Cyber reinsurance rate increases expected: S&P
Rating agency said reinsurers needed to regain profitability in cyber after a difficult 2022
Reinsurers are reaching the limits of the exposure they can handle, rating agency warns
Global cyber reinsurance rates are expected to increase this year as reinsurers near the limits of the exposure they wish to take, S&P Global said.
The rating agency said reinsurers needed to regain profitability in cyber after a difficult 2022, which saw the segment achieve an average net combined ratio of 101%.
“Many reinsurers are nearing the limits of the amount of cyber exposure they can and want to handle,” analysts at S&P said.
“We, therefore, expect more rate increases for cyber reinsurance business this year, as we have seen in the cyber primary insurance segment over the past two years,” they continued.
“However, we believe primary cyber insurance underwriters can absorb the increases without passing them on to policyholders,” the analysts added.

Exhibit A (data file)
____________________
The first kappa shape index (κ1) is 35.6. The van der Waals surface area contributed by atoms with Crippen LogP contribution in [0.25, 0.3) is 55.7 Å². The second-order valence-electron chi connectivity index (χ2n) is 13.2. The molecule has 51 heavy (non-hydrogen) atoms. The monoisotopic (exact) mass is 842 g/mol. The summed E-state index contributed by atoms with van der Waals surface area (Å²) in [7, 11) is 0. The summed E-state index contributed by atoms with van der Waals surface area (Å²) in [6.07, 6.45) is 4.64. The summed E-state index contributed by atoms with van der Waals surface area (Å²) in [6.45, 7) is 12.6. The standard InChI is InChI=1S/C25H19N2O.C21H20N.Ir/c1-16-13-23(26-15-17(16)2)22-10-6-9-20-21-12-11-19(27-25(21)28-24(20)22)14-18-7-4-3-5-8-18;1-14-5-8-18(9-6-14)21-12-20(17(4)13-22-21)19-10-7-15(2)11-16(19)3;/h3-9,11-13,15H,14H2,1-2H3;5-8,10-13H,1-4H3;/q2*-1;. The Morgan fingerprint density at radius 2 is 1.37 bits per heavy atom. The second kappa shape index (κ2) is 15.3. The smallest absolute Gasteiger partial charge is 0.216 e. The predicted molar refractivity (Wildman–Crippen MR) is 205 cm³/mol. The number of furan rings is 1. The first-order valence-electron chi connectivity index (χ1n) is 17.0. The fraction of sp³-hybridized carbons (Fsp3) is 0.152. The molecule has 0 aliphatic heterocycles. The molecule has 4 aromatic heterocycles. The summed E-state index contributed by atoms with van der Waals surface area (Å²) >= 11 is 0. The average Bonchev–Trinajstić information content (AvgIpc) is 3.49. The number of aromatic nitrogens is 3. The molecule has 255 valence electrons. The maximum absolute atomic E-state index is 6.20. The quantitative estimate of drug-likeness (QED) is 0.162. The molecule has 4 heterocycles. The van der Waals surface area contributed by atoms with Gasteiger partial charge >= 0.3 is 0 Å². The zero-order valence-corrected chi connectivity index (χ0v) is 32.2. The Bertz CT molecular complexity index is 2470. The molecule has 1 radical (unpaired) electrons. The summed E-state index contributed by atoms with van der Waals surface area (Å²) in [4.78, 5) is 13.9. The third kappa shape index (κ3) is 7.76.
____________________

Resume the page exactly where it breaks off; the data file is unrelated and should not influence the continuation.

On the primary insurance side, the global cyber insurance market turned a profit last year following two years of rate increases and tightening terms and conditions, which offset pressure from higher claims frequency.
The gross combined ratios of primary cyber insurers improved to 64% to 87% in 2022, depending on the region, indicating “solid” underlying technical profitability, S&P said.
Cyber is still the fastest-growing line of business, with premiums reaching $12bn by the end of 2022. However, most of that growth has been driven by rate increase, as opposed to an underlying growth in the size or volume of contracts, S&P said.
Rate increases in cyber peaked at 37% in the last quarter of 2021 and have gradually moderated since, dropping below 10% in the first quarter of 2023.
But if the sector can encourage more sustainable underlying growth, that is not led by rate increases, the premiums could increase 25% to 30% per year to reach around $23bn by 2025, S&P said.
The S&P analysts also said global re/insurers are prepared to withstand a direct cyber attack on their own businesses.
The rating agency said, on average, insurers and reinsurers would likely withstand an attack on their organisation with limited impact on their capital. However, a direct attack could hit earnings of some insurers significantly, it said.